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Harmony of Worlds
Jacob, Esau, and the Struggle for Dual Inheritance

The portion of Toldot begins with: “These are the histories of Isaac, the son of Abraham.” What are these histories? Rashi, the pre-eminent commentator, explains that these refer to his sons, Jacob and Esau, mentioned in the weekly portion. 

What does this mean? It means that Jacob and Esau express, to some extent, the ideals of Abraham and Isaac. Abraham is said to embody kindness, while Isaac represents judgment. And so, too, Jacob and Esau. Jacob adopts mainly Abraham's kindness, and Esau embodies Isaac's judgment.

However, they are not precisely similar to their fathers because Abraham and Isaac were righteous. In contrast, in the case of Jacob and Esau, one was righteous and the other wicked. Please note that we are not talking exclusively about their behavior but their identity. 

It is said: "And the boys struggled within her (Rebecca's womb)." Once again, we turn to Rashi’s commentary: they argued about the inheritance of two worlds.

What are these two worlds? We are familiar with this world and the world to come from previous lessons (see: Living Twice). But what does each of them want? If we say Jacob wants the spiritual world to come, and Esau wants this material world, then there is no conflict! Each son agrees that the other will take the remaining share. So, what were they fighting over?

However, Rabbi Yehuda Lowe, the Maharal of Prague, explained that each wanted both worlds. Jacob, indeed, had a natural inclination towards the world to come. And it is clear to us that spirituality is more vital within Jacob. Notwithstanding, the challenge of Jacob's mission is to inherit this world, too.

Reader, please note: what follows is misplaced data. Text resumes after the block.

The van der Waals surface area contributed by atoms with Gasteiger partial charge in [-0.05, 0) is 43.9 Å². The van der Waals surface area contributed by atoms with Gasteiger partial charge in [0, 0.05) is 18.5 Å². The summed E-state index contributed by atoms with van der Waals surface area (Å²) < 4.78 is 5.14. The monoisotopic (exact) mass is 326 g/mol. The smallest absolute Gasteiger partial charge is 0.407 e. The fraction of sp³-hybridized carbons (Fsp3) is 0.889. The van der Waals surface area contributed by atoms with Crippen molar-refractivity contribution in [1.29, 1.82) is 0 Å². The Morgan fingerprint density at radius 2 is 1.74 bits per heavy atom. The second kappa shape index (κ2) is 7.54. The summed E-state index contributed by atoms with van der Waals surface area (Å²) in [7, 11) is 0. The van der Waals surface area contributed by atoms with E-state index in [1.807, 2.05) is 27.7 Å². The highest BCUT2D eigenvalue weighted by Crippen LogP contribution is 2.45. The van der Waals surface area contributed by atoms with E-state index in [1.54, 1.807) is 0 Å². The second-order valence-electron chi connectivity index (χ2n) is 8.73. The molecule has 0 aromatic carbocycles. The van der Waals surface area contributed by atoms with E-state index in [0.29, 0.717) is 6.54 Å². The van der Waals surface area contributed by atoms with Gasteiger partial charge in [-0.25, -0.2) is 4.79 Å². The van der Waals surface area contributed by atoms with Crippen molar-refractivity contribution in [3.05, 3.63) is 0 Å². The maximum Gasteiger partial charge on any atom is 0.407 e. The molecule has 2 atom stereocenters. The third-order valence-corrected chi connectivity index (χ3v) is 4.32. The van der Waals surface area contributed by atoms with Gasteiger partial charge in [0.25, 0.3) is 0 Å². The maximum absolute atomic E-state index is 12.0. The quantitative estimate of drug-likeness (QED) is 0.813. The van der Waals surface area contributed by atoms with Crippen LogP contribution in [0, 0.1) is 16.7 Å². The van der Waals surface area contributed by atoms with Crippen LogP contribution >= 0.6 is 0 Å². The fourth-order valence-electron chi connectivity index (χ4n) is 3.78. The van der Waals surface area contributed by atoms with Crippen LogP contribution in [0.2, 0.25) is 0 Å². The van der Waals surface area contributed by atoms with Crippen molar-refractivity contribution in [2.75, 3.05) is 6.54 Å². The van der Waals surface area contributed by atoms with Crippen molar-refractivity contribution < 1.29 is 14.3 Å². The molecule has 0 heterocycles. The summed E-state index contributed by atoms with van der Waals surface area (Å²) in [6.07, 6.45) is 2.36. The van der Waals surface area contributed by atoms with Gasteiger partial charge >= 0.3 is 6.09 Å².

Perhaps because it does not come naturally to Jacob, we see that throughout the history of the children of Jacob, the Jews enjoyed only limited periods of political success. Still, their task is to reconcile with this world and to inherit it to attain the sanctity of place in this material world. Similar to what we achieved in our time through the return to Zion and the establishment of the State of Israel.

In contrast, this world was guaranteed for the descendants of Edom, Esau, whose destiny is fulfilled by Rome and the West. This world is self-evident, to the extent that the sages hinted that the name Esau has the numerical value of peace in Hebrew. This arises because he (Esau and his descendants) rules this world; he determines the ‘peace’ for all. On the other hand,  his problem is the world to come. For this purpose, the Edomites (Romans) adapted Christian theology to save man from oblivion and promised him that he would inherit the world to come.

Our portion, Toldot, shows that Jacob and Esau struggle to complete themselves. Jacob, by eventually receiving not only Abraham's blessing but also Esau's blessing, becomes not only Jacob, who is somewhat spiritually weak in the end, but also Israel.